Comes with many softwares
Less features than its competitors
Cheap keys which won’t satisfy all users
Focusing on the requirements of performing musicians or conventional composer which use Ableton, the “Akai APC 25” is the MIDI keyboard which is aimed at more professional musicians, people that need a lot of features, and which don’t want an entrance level MIDI controller. As with many Akai products, the keyboard comes in a black finish. Overall, the product is resistant enough to tear and wear and can be described as being solidly built. Nonetheless, the keyboard action type that is featured can be considered as rather ingenuine and cheap synth-action mini keys. It is important to mention this detail in the sense that some piano players can’t support this uncomfortable feeling. Coming with 25 keys, and 40 tri-color LED pads, and 8 knobs, the internal capabilities of this seemingly peculiar device are truly astonishing and meet the requirements of the all modern ‘music-maker’.
Similarly to a lot of Akai products in the same range, the user gets some really handy software such as the Akai Pro VIP3.0, Ableton Lite Live, Hybrid 3, and finally the very valuable “SONiVOX Twist / Toolroom artist launch packs”. There is also an octave up and down buttons function which permits the user to juggle around his lead, base, or chord notes. The APC 25 is fully powered by a USB jack cable and, therefore, doesn’t necessitate any power adapter (Mac and PC compatible). Furthermore, quite amusingly for this type of product, 4 VST effects can be assigned per instrument channel.

Guide & Recommendations | MIDI Keyboards

1. What are the main elements of a keyboard controller?

Simply put, a keyboard controller is meant to mimic some of the piano functions with piano or synth-style keys. In addition, these machines, generally incorporate various knobs, buttons, and sliders. In brief, all of these elements, when they are connected to your DAW (Digital Audio Workstation) transmit data in order to enable you to control certain functions of your virtual instruments (software synthesizers or effects VST’s/Audio Units). The main limitation of MIDI keyboards comes from the fact that they don’t have any internal sound-generating capabilities. Therefore, without computers or hardware synthesizers, they are like empty vessels. Some MIDI keyboards come with a more complete set of functions. Top panels may (or not) include supplementary knobs, sliders or buttons if basis parameters are insufficient. That being said, there are really basic MIDI keyboards (M-Audio Keystation 49) and more complex ones (Nektar Panorama or the Novation Launchkey).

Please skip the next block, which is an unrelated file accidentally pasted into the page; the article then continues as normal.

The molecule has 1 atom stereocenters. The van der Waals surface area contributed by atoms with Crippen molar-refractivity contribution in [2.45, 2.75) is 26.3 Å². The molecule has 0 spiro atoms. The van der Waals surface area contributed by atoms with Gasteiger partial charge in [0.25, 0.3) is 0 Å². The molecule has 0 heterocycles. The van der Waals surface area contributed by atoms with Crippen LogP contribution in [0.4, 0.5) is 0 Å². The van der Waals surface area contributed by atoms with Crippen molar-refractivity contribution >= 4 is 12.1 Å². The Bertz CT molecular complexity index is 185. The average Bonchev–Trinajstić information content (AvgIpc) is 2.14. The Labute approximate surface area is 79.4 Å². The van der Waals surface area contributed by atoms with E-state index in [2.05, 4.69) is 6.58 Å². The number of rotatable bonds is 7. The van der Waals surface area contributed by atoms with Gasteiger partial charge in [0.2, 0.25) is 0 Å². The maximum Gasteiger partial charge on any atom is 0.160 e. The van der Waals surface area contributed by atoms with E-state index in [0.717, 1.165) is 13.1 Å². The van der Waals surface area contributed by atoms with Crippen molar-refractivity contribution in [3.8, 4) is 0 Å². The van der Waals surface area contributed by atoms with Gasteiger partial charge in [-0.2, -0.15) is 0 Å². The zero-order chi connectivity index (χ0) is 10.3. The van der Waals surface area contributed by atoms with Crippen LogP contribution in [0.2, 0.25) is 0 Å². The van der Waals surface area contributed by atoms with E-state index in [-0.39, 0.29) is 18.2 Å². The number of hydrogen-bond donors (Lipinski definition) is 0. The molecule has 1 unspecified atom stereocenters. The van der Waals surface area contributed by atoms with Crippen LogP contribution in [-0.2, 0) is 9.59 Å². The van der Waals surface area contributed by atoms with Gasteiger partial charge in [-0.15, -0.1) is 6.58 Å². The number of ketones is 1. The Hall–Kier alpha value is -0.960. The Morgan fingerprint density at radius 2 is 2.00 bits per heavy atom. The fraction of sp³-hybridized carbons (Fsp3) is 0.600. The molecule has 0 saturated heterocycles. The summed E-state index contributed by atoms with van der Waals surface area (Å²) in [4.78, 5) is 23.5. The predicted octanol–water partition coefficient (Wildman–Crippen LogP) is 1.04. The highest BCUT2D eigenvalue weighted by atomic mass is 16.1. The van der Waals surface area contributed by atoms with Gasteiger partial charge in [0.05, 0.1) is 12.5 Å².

Additionally, the MIDI keyboard is great for real-time control over the synth’s modifiable functions such as the filter cutoff, resonance, amp envelope, etc. Providing a genuine touch, the interactive mapping technology is the one that will allow you to assign certain functions of the synthesizer you want to tweak to the buttons, knobs or faders of your midi controller. This mapping technology can sometimes be automatic. Nonetheless, most of the time, this is not the case. For example, in Sylenth1 (a very popular software synthesiser), you need to manually map the tweakable settings you are planning to use.

2. Are the number of keys on a MIDI keyboard an important consideration?

It all depends on your needs. Options are extensive today with 25, 49, 61 or even 88-keys MIDI keyboards. Needs and possibilities can be symbolised by:
  1. The space in your studio
  2. How you play the piano (single or two-handed), if you want to do keyboard splits (range mapping)
  3. Portability
  4. Requirement to perform live with your MIDI keyboard.